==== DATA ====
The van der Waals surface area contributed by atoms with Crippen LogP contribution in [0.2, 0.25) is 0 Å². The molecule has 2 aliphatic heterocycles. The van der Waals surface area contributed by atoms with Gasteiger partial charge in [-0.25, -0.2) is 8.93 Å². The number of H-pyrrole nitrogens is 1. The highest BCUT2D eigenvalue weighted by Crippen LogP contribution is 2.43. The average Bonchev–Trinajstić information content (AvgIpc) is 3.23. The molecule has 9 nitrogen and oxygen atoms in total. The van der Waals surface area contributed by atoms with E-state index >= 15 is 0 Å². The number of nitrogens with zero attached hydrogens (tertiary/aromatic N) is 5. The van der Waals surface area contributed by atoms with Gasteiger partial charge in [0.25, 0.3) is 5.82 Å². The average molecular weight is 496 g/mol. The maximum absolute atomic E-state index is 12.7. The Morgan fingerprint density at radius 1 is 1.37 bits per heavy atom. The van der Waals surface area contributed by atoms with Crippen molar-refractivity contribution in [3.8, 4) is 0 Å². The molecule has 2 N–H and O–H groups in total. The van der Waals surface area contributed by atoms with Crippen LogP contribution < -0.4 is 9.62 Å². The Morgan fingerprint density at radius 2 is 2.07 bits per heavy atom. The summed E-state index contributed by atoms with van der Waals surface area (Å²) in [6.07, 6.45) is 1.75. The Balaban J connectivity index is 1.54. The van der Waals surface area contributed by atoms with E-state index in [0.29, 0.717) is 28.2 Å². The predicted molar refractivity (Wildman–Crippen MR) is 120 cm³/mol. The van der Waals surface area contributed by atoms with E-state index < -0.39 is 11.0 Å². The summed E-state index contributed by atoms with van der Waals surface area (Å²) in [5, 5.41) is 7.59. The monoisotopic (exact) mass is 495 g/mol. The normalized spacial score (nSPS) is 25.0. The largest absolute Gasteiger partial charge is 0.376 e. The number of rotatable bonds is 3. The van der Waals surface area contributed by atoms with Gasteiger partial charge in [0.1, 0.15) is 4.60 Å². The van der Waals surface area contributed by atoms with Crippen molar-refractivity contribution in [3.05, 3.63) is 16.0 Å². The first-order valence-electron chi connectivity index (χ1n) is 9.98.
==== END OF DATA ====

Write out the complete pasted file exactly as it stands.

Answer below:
The van der Waals surface area contributed by atoms with Crippen LogP contribution in [0.2, 0.25) is 0 Å². The molecule has 2 aliphatic heterocycles. The van der Waals surface area contributed by atoms with Gasteiger partial charge in [-0.25, -0.2) is 8.93 Å². The number of H-pyrrole nitrogens is 1. The highest BCUT2D eigenvalue weighted by Crippen LogP contribution is 2.43. The average Bonchev–Trinajstić information content (AvgIpc) is 3.23. The molecule has 9 nitrogen and oxygen atoms in total. The van der Waals surface area contributed by atoms with E-state index >= 15 is 0 Å². The number of nitrogens with zero attached hydrogens (tertiary/aromatic N) is 5. The van der Waals surface area contributed by atoms with Gasteiger partial charge in [0.25, 0.3) is 5.82 Å². The average molecular weight is 496 g/mol. The maximum absolute atomic E-state index is 12.7. The Morgan fingerprint density at radius 1 is 1.37 bits per heavy atom. The van der Waals surface area contributed by atoms with Crippen molar-refractivity contribution in [3.8, 4) is 0 Å². The molecule has 2 N–H and O–H groups in total. The van der Waals surface area contributed by atoms with Crippen LogP contribution < -0.4 is 9.62 Å². The Morgan fingerprint density at radius 2 is 2.07 bits per heavy atom. The summed E-state index contributed by atoms with van der Waals surface area (Å²) in [6.07, 6.45) is 1.75. The Balaban J connectivity index is 1.54. The van der Waals surface area contributed by atoms with E-state index in [0.29, 0.717) is 28.2 Å². The predicted molar refractivity (Wildman–Crippen MR) is 120 cm³/mol. The van der Waals surface area contributed by atoms with E-state index < -0.39 is 11.0 Å². The summed E-state index contributed by atoms with van der Waals surface area (Å²) in [5, 5.41) is 7.59. The monoisotopic (exact) mass is 495 g/mol. The normalized spacial score (nSPS) is 25.0. The largest absolute Gasteiger partial charge is 0.376 e. The number of rotatable bonds is 3. The van der Waals surface area contributed by atoms with Gasteiger partial charge in [0.1, 0.15) is 4.60 Å². The van der Waals surface area contributed by atoms with Crippen molar-refractivity contribution in [3.05, 3.63) is 16.0 Å². The first-order valence-electron chi connectivity index (χ1n) is 9.98.